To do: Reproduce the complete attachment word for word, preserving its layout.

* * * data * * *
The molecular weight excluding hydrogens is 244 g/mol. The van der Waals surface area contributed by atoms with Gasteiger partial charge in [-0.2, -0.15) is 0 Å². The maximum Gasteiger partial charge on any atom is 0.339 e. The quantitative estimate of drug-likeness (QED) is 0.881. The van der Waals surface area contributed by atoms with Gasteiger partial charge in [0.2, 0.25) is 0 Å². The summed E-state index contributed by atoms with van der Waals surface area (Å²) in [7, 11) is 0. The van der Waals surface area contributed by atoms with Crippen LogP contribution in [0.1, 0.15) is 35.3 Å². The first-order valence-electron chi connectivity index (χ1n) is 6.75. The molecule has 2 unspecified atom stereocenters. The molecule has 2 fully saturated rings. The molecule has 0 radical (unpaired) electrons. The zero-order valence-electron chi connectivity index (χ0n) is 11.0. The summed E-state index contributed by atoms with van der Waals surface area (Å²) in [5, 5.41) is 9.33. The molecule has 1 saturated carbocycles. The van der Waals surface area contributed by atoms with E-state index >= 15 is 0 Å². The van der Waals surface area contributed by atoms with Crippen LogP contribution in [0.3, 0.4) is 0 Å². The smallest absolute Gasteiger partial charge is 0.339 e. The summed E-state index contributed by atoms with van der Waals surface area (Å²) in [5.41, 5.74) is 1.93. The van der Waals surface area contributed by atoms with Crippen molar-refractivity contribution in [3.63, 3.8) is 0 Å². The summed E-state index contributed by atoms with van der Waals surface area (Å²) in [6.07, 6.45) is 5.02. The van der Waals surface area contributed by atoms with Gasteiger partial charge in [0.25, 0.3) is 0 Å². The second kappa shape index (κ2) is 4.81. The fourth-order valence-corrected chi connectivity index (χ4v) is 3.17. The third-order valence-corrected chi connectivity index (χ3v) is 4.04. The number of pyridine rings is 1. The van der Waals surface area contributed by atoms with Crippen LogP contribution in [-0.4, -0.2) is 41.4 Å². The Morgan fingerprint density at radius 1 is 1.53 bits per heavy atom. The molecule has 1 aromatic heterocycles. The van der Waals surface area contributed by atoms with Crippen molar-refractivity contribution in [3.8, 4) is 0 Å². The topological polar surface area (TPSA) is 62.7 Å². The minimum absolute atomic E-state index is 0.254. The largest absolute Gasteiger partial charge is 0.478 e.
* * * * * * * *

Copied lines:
The molecular weight excluding hydrogens is 244 g/mol. The van der Waals surface area contributed by atoms with Gasteiger partial charge in [-0.2, -0.15) is 0 Å². The maximum Gasteiger partial charge on any atom is 0.339 e. The quantitative estimate of drug-likeness (QED) is 0.881. The van der Waals surface area contributed by atoms with Gasteiger partial charge in [0.2, 0.25) is 0 Å². The summed E-state index contributed by atoms with van der Waals surface area (Å²) in [7, 11) is 0. The van der Waals surface area contributed by atoms with Crippen LogP contribution in [0.1, 0.15) is 35.3 Å². The first-order valence-electron chi connectivity index (χ1n) is 6.75. The molecule has 2 unspecified atom stereocenters. The molecule has 2 fully saturated rings. The molecule has 0 radical (unpaired) electrons. The zero-order valence-electron chi connectivity index (χ0n) is 11.0. The summed E-state index contributed by atoms with van der Waals surface area (Å²) in [5, 5.41) is 9.33. The molecule has 1 saturated carbocycles. The van der Waals surface area contributed by atoms with E-state index >= 15 is 0 Å². The van der Waals surface area contributed by atoms with Crippen LogP contribution in [0.3, 0.4) is 0 Å². The smallest absolute Gasteiger partial charge is 0.339 e. The summed E-state index contributed by atoms with van der Waals surface area (Å²) in [5.41, 5.74) is 1.93. The van der Waals surface area contributed by atoms with Crippen molar-refractivity contribution in [3.63, 3.8) is 0 Å². The summed E-state index contributed by atoms with van der Waals surface area (Å²) in [6.07, 6.45) is 5.02. The van der Waals surface area contributed by atoms with Gasteiger partial charge in [0.25, 0.3) is 0 Å². The second kappa shape index (κ2) is 4.81. The fourth-order valence-corrected chi connectivity index (χ4v) is 3.17. The third-order valence-corrected chi connectivity index (χ3v) is 4.04. The number of pyridine rings is 1. The van der Waals surface area contributed by atoms with Crippen LogP contribution in [-0.4, -0.2) is 41.4 Å². The Morgan fingerprint density at radius 1 is 1.53 bits per heavy atom. The molecule has 1 aromatic heterocycles. The van der Waals surface area contributed by atoms with Crippen molar-refractivity contribution in [3.8, 4) is 0 Å². The topological polar surface area (TPSA) is 62.7 Å². The minimum absolute atomic E-state index is 0.254. The largest absolute Gasteiger partial charge is 0.478 e.